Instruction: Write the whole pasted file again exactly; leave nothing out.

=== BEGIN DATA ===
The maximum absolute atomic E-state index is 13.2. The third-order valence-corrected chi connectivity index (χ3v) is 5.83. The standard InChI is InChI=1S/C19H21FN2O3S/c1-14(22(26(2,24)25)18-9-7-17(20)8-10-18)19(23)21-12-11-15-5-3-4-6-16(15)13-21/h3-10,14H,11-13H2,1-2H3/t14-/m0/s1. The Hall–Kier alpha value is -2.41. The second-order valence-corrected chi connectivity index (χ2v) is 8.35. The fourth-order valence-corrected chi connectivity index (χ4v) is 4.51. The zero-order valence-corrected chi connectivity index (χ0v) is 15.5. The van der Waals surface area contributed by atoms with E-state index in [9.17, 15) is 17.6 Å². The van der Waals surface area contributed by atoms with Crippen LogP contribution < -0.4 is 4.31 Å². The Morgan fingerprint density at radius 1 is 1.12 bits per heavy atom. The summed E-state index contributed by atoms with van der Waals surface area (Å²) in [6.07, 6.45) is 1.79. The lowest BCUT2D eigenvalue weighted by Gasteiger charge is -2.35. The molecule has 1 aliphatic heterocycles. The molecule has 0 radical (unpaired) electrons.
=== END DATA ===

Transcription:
The maximum absolute atomic E-state index is 13.2. The third-order valence-corrected chi connectivity index (χ3v) is 5.83. The standard InChI is InChI=1S/C19H21FN2O3S/c1-14(22(26(2,24)25)18-9-7-17(20)8-10-18)19(23)21-12-11-15-5-3-4-6-16(15)13-21/h3-10,14H,11-13H2,1-2H3/t14-/m0/s1. The Hall–Kier alpha value is -2.41. The second-order valence-corrected chi connectivity index (χ2v) is 8.35. The fourth-order valence-corrected chi connectivity index (χ4v) is 4.51. The zero-order valence-corrected chi connectivity index (χ0v) is 15.5. The van der Waals surface area contributed by atoms with E-state index in [9.17, 15) is 17.6 Å². The van der Waals surface area contributed by atoms with Crippen LogP contribution < -0.4 is 4.31 Å². The Morgan fingerprint density at radius 1 is 1.12 bits per heavy atom. The summed E-state index contributed by atoms with van der Waals surface area (Å²) in [6.07, 6.45) is 1.79. The lowest BCUT2D eigenvalue weighted by Gasteiger charge is -2.35. The molecule has 1 aliphatic heterocycles. The molecule has 0 radical (unpaired) electrons.